How to Spot an Investment Scam

investment scam

Have you ever had someone say they could make you rich if you handed over a few thousand dollars for them to invest? If you haven’t, and someone you know may have been a victim. Unfortunately, investment scams are all too common.

What is an investment scam?

An investment scam, or investment fraud, is when someone sells an investment asset illegally. This term can also apply to annuities, certificates of deposit, and insurance. What makes the transaction illegal? In some cases, the investment doesn’t exist. In other cases, the broker may make false promises or fail to disclose the risks associated with the product.

Some Examples

Fraud may not be easily identifiable as it varies in the presentation. Here are some examples of fraud.

  1. Investment seminars are a tool used to fraud large groups of people at once. The coordinators will recruit up and coming motivational speakers or millionaires to sell products or investments. There are several opportunities for scammers to make money at these events. Generally, there is an entrance fee, and you’re expected to spend large sums of cash at the seminar based on the high-risk formula for success provided. 
  2. Unsolicited proposals. If you receive a random phone call, direct message on social media, online newsletter, spam email, or an advertisement for a hot new investment, be wary. Any investment that is based solely on the number of people participating is lacking vital information. The Financial Industry Regulatory Authority (FINRA) says that you shouldn’t believe that “everyone is doing it.” Often, scam artists will target ethnic or religious groups to gain trust.
  3. Stock swindle. This stock deception, also known as the pump and dump, occurs when someone with inside knowledge buys in on a stock at a low value then increases the cost by encouraging loads of people to purchase. Once the initiator has made a massive profit, he will sell, and usually, the stock will plummet. Commonly, this type of scam uses lower-priced assets such as penny stocks or stocks less than $5.
  4. Guaranteed returns on your investment. There are no guarantees with investments. There are no guarantees, and there is always a risk when you invest.
  5. MLMs or Multilevel marketing (MLM) organizations follow a monetary strategy that encourages existing distributors to recruit new distributors. MLMs are not illegal under US law, so they are not “scams” in that sense  However they are often extremely bad investments. Data indicate that over 73 percent of participants in these types of organizations end up losing money (here).  Some bloggers, such as Lazy Man and Money have done a really good job helping people think critically about a lot of the MLMs such as Vollara and Plexus.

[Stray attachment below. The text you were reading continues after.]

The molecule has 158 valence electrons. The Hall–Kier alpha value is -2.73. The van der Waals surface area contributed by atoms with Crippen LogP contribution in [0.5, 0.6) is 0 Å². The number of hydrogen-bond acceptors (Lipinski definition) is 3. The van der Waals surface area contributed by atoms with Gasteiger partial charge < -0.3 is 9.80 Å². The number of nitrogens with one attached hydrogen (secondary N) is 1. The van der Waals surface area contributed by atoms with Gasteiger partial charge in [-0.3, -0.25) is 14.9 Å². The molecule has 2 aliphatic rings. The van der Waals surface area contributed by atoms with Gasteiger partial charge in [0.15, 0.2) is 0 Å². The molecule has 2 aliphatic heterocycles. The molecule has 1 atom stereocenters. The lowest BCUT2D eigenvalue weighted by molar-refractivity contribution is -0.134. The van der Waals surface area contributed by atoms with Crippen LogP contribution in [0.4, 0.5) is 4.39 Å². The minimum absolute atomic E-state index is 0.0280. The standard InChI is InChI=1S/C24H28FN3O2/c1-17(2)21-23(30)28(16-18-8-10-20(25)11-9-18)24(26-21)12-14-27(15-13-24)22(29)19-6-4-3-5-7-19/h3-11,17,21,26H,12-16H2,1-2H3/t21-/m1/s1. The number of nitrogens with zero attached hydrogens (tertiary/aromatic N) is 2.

Protect Yourself

However, there are ways to protect yourself

  1. You want to check the qualifications of any broker you hire. Ensure your broker is registered with the U.S. Securities and Exchange Commission (SEC) with a valid license before investing any money. Research the person and the company to ensure legitimacy on the FINRA and SEC websites. Additionally, you can see any disciplinary history.
  2. Research the investments or assets on your own, so you understand what you’re entering. If your broker presses you to go ahead without independent research, it is another red flag. Get all of the details in writing, then take your time reviewing all of the information.
  3. Ignore spam or flashy advertisements for asking for time-sensitive investments. If it is a limited-time offer for an investment, it’s more than likely a scam. Websites can be created quickly; having one doesn’t make the investment legitimate. Additionally, the FBI warns consumers not to be fooled by a beautiful website or presentation.

You can find more information regarding investment scams on the FBI or SEC website. 

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